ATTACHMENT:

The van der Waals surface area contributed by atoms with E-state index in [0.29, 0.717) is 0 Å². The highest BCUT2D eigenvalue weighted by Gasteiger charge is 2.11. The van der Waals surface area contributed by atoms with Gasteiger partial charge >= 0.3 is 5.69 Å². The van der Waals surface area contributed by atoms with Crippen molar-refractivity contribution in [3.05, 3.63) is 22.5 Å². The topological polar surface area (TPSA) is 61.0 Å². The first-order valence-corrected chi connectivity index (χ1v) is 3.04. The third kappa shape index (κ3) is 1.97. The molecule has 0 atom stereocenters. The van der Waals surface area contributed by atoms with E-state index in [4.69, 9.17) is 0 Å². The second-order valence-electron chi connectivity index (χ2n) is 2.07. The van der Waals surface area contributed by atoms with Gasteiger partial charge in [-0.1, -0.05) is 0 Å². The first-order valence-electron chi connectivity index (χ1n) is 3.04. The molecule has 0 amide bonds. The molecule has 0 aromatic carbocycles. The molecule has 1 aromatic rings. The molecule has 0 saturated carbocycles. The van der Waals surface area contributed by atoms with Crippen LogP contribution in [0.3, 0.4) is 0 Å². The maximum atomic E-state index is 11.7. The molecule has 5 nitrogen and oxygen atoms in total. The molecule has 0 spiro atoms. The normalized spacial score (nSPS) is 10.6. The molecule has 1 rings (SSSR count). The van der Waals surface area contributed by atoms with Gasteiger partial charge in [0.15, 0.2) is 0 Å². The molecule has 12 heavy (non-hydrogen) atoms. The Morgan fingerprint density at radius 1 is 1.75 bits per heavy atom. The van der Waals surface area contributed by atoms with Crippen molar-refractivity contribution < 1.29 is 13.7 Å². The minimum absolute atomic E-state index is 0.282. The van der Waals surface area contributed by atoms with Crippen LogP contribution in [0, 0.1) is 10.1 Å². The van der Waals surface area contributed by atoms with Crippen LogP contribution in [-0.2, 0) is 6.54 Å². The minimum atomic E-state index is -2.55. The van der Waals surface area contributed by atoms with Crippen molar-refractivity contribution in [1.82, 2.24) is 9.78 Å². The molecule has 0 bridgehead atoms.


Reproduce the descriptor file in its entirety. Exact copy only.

The van der Waals surface area contributed by atoms with E-state index in [0.29, 0.717) is 0 Å². The highest BCUT2D eigenvalue weighted by Gasteiger charge is 2.11. The van der Waals surface area contributed by atoms with Gasteiger partial charge >= 0.3 is 5.69 Å². The van der Waals surface area contributed by atoms with Crippen molar-refractivity contribution in [3.05, 3.63) is 22.5 Å². The topological polar surface area (TPSA) is 61.0 Å². The first-order valence-corrected chi connectivity index (χ1v) is 3.04. The third kappa shape index (κ3) is 1.97. The molecule has 0 atom stereocenters. The van der Waals surface area contributed by atoms with E-state index in [4.69, 9.17) is 0 Å². The second-order valence-electron chi connectivity index (χ2n) is 2.07. The van der Waals surface area contributed by atoms with Gasteiger partial charge in [-0.1, -0.05) is 0 Å². The first-order valence-electron chi connectivity index (χ1n) is 3.04. The molecule has 0 amide bonds. The molecule has 0 aromatic carbocycles. The molecule has 1 aromatic rings. The molecule has 0 saturated carbocycles. The van der Waals surface area contributed by atoms with Crippen LogP contribution in [0.3, 0.4) is 0 Å². The maximum atomic E-state index is 11.7. The molecule has 5 nitrogen and oxygen atoms in total. The molecule has 0 spiro atoms. The normalized spacial score (nSPS) is 10.6. The molecule has 1 rings (SSSR count). The van der Waals surface area contributed by atoms with Gasteiger partial charge in [0.15, 0.2) is 0 Å². The molecule has 12 heavy (non-hydrogen) atoms. The Morgan fingerprint density at radius 1 is 1.75 bits per heavy atom. The van der Waals surface area contributed by atoms with Crippen molar-refractivity contribution < 1.29 is 13.7 Å². The minimum absolute atomic E-state index is 0.282. The van der Waals surface area contributed by atoms with Crippen LogP contribution in [0, 0.1) is 10.1 Å². The van der Waals surface area contributed by atoms with Crippen LogP contribution in [-0.2, 0) is 6.54 Å². The minimum atomic E-state index is -2.55. The van der Waals surface area contributed by atoms with Crippen molar-refractivity contribution in [1.82, 2.24) is 9.78 Å². The molecule has 0 bridgehead atoms.